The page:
It’s downright uncanny… Have you noticed that China’s newest warplane looks amazingly like our American F-22, manufactured by Lockheed-Martin? Not only that, but the latest Chinese rockets look almost identical to certain Russian designs.
Of course it turns out neither of these facts are coincidental. Besides being the global champions of currency manipulation, the Chinese government is the number one sponsor of state-sanctioned computer espionage.
Though by some reports Chinese hacking attempts have been on the decline since 2014, it’s hard to say whether attacks are declining or the cyber-warriors are simply becoming more selective about their targets. With its twin pushes for acceptance from the IMF and among gold’s market makers, China has to start caring about its reputation on the world stage. But with all the technology and intelligence advantages the Chinese have gained through hacking, don’t expect them to stop. Paying hackers to steal research is a lot cheaper than paying engineers to develop it.
Starting in 2010, hackers believed to be working for the Chinese government infiltrated the computer networks of the Federal Deposit Insurance Corporation (FDIC), the quasi-government corporation tasked with insuring our deposits and monitoring the overall health of the banking system. If your bank fails, the FDIC is there with a safety net, within limits. As such, it’s a treasure trove of information on individual depositors and the precise assets held by major banks. As CNN notes, “It has access to extremely sensitive, internal information at 4,500 banks and savings institutions. The FDIC also insures deposits at banks nationwide, giving it access to huge loads of information on Americans.”
“Advanced, Persistent” Infiltration
In 2013 the state-sponsored Chinese hackers gained access to 12 staff computers at the FDIC, including those of the former chairman, chief of staff and the head of the agency’s legal division. According to a recent report by the House of Representatives’ Science, Space and Technology Committee, the hack was both aggressive and persistent.
Perhaps predictably, the banking agency only complicated matters by covering up the incident instead of coming forward and seeking assistance from the FBI and other government network security specialists. The agency then doubled down, delaying reporting another hack in 2015 where the personal data of 115,000 people was compromised. The Committee report claims the agency intentionally avoided reporting to Congress and has a history of resisting outside oversight.
Attacks Mount on Critics, Litigants
Of course, it’s tricky going up against the Chinese. Almost any entity that finds itself in opposition to them in a trade or territorial dispute soon discovers its computer networks coming under attack. When the U.N. International Court in The Hague ruled in favor of the Philippines, locked in a territorial dispute with China over the South China Sea, Philippine government computers and websites were attacked and the websites defaced.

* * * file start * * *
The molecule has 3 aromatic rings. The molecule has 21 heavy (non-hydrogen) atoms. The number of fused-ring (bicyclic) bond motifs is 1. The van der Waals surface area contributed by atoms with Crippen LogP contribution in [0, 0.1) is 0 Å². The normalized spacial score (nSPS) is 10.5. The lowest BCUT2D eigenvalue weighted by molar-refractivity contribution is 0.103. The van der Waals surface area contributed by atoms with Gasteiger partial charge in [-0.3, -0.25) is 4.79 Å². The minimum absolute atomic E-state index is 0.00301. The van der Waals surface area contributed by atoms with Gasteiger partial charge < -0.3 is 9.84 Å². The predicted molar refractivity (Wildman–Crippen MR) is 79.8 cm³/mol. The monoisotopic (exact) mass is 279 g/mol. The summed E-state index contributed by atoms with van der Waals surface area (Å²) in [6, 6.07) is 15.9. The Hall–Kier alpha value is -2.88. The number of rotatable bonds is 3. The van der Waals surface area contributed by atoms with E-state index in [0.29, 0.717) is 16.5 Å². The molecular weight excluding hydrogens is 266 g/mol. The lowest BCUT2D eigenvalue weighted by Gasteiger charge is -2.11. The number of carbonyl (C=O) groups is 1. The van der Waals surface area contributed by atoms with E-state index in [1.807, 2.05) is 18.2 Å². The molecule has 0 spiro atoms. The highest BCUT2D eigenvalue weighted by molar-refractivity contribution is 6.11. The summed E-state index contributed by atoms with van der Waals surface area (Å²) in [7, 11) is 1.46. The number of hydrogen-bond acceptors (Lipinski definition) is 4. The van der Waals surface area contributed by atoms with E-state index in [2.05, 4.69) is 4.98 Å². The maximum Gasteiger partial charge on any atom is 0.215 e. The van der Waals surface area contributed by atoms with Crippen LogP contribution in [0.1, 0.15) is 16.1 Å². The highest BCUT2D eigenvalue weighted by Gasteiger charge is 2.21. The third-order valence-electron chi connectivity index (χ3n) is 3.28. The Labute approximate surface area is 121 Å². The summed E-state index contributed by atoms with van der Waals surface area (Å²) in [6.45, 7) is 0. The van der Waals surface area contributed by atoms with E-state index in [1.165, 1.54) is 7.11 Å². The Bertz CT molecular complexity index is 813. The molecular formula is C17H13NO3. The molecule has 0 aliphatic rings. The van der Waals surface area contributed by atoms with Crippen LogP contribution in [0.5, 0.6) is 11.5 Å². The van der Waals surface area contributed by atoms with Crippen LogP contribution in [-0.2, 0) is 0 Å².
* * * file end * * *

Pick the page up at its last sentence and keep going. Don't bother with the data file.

Think You’re Immune?
At this point you’re probably congratulating yourself that, outside all your personal banking info, as an individual you’re too small to be a target. Sadly…no. Chinese hackers are bringing in over $300,000 a month with malware designed to target phones running the Android operating system. Since security software on phones lags behind that which (somewhat) protects computers, you and your family could be carrying around malicious applications and back doors on your phones and never know it.
China: We’re Good
Unsurprisingly, as long as it advances their interests, China’s perfectly okay picking the pockets of other countries. Hacking is far cheaper than research, and there are persistent rumors that Chinese hackers have been able to make off with the designs of nearly every nuclear warhead in the U.S. arsenal.
There’s also ample evidence Chinese hackers have been plundering corporate networks for competitive secrets for decades. When the heat from trading partners like the U.S. gets too high, China can always let North Korea do its network-hacking dirty work, a relationship that’s been known to security professionals for over a decade.
An Un-hackable Retirement?
I’ve long disparaged our pretend-money economy in which all your wealth, including paychecks, checking and savings accounts and investment portfolios are nothing more than blips on a computer screen. It’s an economy where one keystroke can make what’s yours mine. But, aside from its many attractions as a repeller of inflation, and its ability to withstand market and dollar nose-dives, perhaps one of gold’s more appealing qualities is the fact that it’s gloriously, completely un-hackable.